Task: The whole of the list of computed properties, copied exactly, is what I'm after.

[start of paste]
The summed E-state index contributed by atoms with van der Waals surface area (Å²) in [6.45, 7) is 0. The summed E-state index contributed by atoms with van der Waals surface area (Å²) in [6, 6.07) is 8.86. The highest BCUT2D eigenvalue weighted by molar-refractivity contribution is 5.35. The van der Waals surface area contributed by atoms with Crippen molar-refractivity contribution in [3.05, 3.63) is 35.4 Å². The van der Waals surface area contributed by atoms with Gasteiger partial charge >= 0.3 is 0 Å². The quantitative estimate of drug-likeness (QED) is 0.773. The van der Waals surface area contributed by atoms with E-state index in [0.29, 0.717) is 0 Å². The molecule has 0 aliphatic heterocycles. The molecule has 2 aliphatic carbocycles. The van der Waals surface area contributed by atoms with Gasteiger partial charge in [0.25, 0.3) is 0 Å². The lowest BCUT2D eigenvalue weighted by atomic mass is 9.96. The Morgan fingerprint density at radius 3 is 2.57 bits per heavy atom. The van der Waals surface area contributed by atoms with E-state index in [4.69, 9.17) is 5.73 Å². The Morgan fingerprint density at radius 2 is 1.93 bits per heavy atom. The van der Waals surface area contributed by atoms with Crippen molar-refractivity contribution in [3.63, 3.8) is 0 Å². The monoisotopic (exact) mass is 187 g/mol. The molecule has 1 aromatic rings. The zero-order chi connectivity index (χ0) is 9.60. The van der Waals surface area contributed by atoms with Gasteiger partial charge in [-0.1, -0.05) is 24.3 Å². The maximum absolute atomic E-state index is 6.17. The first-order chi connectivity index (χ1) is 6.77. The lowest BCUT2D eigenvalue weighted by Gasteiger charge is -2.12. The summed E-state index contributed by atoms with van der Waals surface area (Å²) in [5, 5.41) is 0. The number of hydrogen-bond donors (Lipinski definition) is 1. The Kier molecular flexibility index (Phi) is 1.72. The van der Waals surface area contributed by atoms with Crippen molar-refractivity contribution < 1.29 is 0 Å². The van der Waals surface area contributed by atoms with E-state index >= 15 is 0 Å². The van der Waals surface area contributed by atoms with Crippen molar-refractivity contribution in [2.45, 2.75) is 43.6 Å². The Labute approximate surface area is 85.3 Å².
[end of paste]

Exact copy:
The summed E-state index contributed by atoms with van der Waals surface area (Å²) in [6.45, 7) is 0. The summed E-state index contributed by atoms with van der Waals surface area (Å²) in [6, 6.07) is 8.86. The highest BCUT2D eigenvalue weighted by molar-refractivity contribution is 5.35. The van der Waals surface area contributed by atoms with Crippen molar-refractivity contribution in [3.05, 3.63) is 35.4 Å². The van der Waals surface area contributed by atoms with Gasteiger partial charge >= 0.3 is 0 Å². The quantitative estimate of drug-likeness (QED) is 0.773. The van der Waals surface area contributed by atoms with E-state index in [0.29, 0.717) is 0 Å². The molecule has 0 aliphatic heterocycles. The molecule has 2 aliphatic carbocycles. The van der Waals surface area contributed by atoms with Gasteiger partial charge in [0.25, 0.3) is 0 Å². The lowest BCUT2D eigenvalue weighted by atomic mass is 9.96. The Morgan fingerprint density at radius 3 is 2.57 bits per heavy atom. The van der Waals surface area contributed by atoms with E-state index in [4.69, 9.17) is 5.73 Å². The Morgan fingerprint density at radius 2 is 1.93 bits per heavy atom. The van der Waals surface area contributed by atoms with Crippen molar-refractivity contribution in [3.63, 3.8) is 0 Å². The monoisotopic (exact) mass is 187 g/mol. The molecule has 1 aromatic rings. The zero-order chi connectivity index (χ0) is 9.60. The van der Waals surface area contributed by atoms with Gasteiger partial charge in [-0.1, -0.05) is 24.3 Å². The maximum absolute atomic E-state index is 6.17. The first-order chi connectivity index (χ1) is 6.77. The lowest BCUT2D eigenvalue weighted by Gasteiger charge is -2.12. The summed E-state index contributed by atoms with van der Waals surface area (Å²) in [5, 5.41) is 0. The number of hydrogen-bond donors (Lipinski definition) is 1. The Kier molecular flexibility index (Phi) is 1.72. The van der Waals surface area contributed by atoms with Crippen molar-refractivity contribution < 1.29 is 0 Å². The van der Waals surface area contributed by atoms with E-state index >= 15 is 0 Å². The van der Waals surface area contributed by atoms with Crippen molar-refractivity contribution in [2.45, 2.75) is 43.6 Å². The Labute approximate surface area is 85.3 Å².